18 February 2009

Elvis Presley (Part One)

Fun In Acapulco
Pan-American Elvis

Kiss Me Quick!
The Latin Soul of Elvis Presley
by Donny Jacobs
Elvis Presley, a Rhumba King? The very suggestion is enough to draw hoots of derisive laughter from most Rock historians. However, this concept is hardly as absurd as it sounds. Elvis starred in a Latin-themed movie musical in 1962, Fun In Acapulco, and critics agree that it produced one of his best soundtrack albums. That film wasn't the King's first foray into South American territory, either. He'd begun making Latin excursions as early as 1956. Some of the "Dixieland Rock" selections from his 1958 film King Creole have Cuban influence (particularly "Crawfish", his duet with Kitty White). Cha-cha beats are detectable in the rhythm tracks of some of his most popular '50s Rockabilly cuts: "I Beg Of You", "I Got Stung" and "Paralyzed", among others. Most notably, both sides of Elvis's biggest hit single of all-time, "Hound Dog" b/w "Don't Be Cruel", shake, rattle and roll to the undulating habanera. They're essentially tangos!

King Creole

So Elvis was giving his fans a taste of salsa early on, but only a taste. That changed after he was discharged from the US Army in 1960. Suddenly, he began placing heavy emphasis on Latin rhythms. Why did this occur? Well, while the King of Rock 'n' Roll was away serving his country, writer/producers Jerry Leiber and Mike Stoller had initiated a Habanera Rock craze via their work with The Drifters. Of course, Elvis had worked with Leiber and Stoller on material for Jailhouse Rock and King Creole, and "Hound Dog" had come from their songbook; however, a dispute over publishing rights had brought their collaborations with him to a premature end. There's no evidence that they had any direct influence on his newly Latinized repertoire.

RCA Victor's A & R men were certainly aware of current musical trends, so they probably had a lot to do with the change. The same goes for the Aberbach brothers of Hill and Range Music, which distributed Elvis's publishing concerns; they would've been the main ones bringing Latin-tinged songs to Elvis's attention. The tastes of his Nashville session crew (including guitarists Scotty Moore and Grady Martin, bassist Bob Moore, drummers DJ Fontana and Buddy Harman, keyboard master Floyd Cramer and sax wizard Boots Randolph) might have had an influence, too. Even his manager, Colonel Tom Parker, may have played a role.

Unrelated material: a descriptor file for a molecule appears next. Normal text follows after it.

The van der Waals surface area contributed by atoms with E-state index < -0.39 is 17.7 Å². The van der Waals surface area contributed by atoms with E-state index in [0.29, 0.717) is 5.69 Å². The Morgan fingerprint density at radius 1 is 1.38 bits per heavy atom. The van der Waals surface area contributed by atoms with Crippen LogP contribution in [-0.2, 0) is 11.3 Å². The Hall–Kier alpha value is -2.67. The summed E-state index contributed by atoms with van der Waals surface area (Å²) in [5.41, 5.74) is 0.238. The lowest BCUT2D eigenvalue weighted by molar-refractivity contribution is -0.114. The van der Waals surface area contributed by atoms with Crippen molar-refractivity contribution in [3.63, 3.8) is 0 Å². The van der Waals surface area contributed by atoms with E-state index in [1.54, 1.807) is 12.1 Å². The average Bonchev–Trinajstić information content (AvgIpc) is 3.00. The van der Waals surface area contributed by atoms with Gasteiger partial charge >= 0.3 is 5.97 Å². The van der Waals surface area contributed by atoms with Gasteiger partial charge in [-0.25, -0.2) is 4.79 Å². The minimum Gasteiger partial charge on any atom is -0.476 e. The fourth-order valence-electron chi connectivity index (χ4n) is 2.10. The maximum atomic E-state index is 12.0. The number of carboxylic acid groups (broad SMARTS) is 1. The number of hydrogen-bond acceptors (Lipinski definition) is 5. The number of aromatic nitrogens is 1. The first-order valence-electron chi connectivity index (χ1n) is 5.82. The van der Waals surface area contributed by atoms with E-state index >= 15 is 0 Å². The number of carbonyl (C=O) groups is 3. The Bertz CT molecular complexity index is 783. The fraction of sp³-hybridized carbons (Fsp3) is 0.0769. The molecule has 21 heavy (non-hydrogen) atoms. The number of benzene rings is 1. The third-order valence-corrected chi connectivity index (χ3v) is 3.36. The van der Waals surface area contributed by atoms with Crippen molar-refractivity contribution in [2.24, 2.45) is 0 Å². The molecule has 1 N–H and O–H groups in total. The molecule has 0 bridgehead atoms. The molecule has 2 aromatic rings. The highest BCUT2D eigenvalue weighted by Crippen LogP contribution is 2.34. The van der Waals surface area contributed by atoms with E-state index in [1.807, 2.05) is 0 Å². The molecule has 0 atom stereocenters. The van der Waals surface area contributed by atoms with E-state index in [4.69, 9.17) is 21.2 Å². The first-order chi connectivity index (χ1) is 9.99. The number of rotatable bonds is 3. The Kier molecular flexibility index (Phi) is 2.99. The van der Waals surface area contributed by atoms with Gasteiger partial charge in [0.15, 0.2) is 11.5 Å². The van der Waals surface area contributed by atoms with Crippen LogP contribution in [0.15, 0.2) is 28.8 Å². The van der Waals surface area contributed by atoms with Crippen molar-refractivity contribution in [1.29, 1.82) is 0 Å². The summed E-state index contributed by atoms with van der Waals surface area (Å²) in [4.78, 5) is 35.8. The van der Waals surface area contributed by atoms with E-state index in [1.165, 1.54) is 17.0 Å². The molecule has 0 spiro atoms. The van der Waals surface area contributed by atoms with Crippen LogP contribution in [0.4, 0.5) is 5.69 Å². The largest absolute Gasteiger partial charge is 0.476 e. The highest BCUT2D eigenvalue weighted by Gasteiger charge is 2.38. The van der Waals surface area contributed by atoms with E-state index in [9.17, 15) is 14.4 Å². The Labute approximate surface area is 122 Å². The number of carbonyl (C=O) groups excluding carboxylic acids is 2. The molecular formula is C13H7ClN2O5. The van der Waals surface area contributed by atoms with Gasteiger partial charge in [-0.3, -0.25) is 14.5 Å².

We should also remember that Elvis was highly eclectic in his own listening habits. He didn't limit himself to Country music, Gospel and the Blues. Is it inconceivable that a man fond of spinning Dean Martin and Mario Lanza records might also have favored the occasional Xavier Cugat or Pérez Prado side? In any case, he made the final decision; his recording contract gave him creative control. When his recipe for Rock 'n' Roll began to increasingly include rhumba, samba, pachanga and tango rhythms, nobody but the King himself approved the choice of ingredients. If he hadn’t liked Habanera Rock, you can be sure that none would have been released under his name. Muchísimo Habanera Rock was released under his name.

A stream of Latin Soul runs through Elvis's music alongside the much celebrated Gospel and Blues currents. It's been almost completely ignored, but that situation is about to change! The Pop Culture Cantina invites you to listen to Elvis Presley's catalogue with an ear primed for Pan-American rhythms. Once you do, we promise that you'll start thinking of Elvis (and Rock 'n' Roll, for that matter) in a whole new way.

I Feel So Bad
 (Chuck Willis)
When a Blues song marries a rhumba, what an exciting marriage it is! Boots Randolph's gritty sax solo and Floyd Cramer's stuttering piano licks damn near upstage Elvis on this great revival of Chuck Willis's 1954 R & B smash.
Produced by Steve Sholes
recorded 12 March 12 1961


A Big Hunk O'Love

 (Aaron Schroeder, Sid Wyche)
This was Elvis's first rock-a-rhumba hit. Presley session historian Ernst Mikael Jorgensen describes "A Big Hunk O'Love" as "steamy", and the man sure ain't jivin' . . . the potent mix of screaming vocals, percolating piano and wailing guitars played at breakneck speed must've raised the temperature in RCA's Nashville studios at least ten degrees.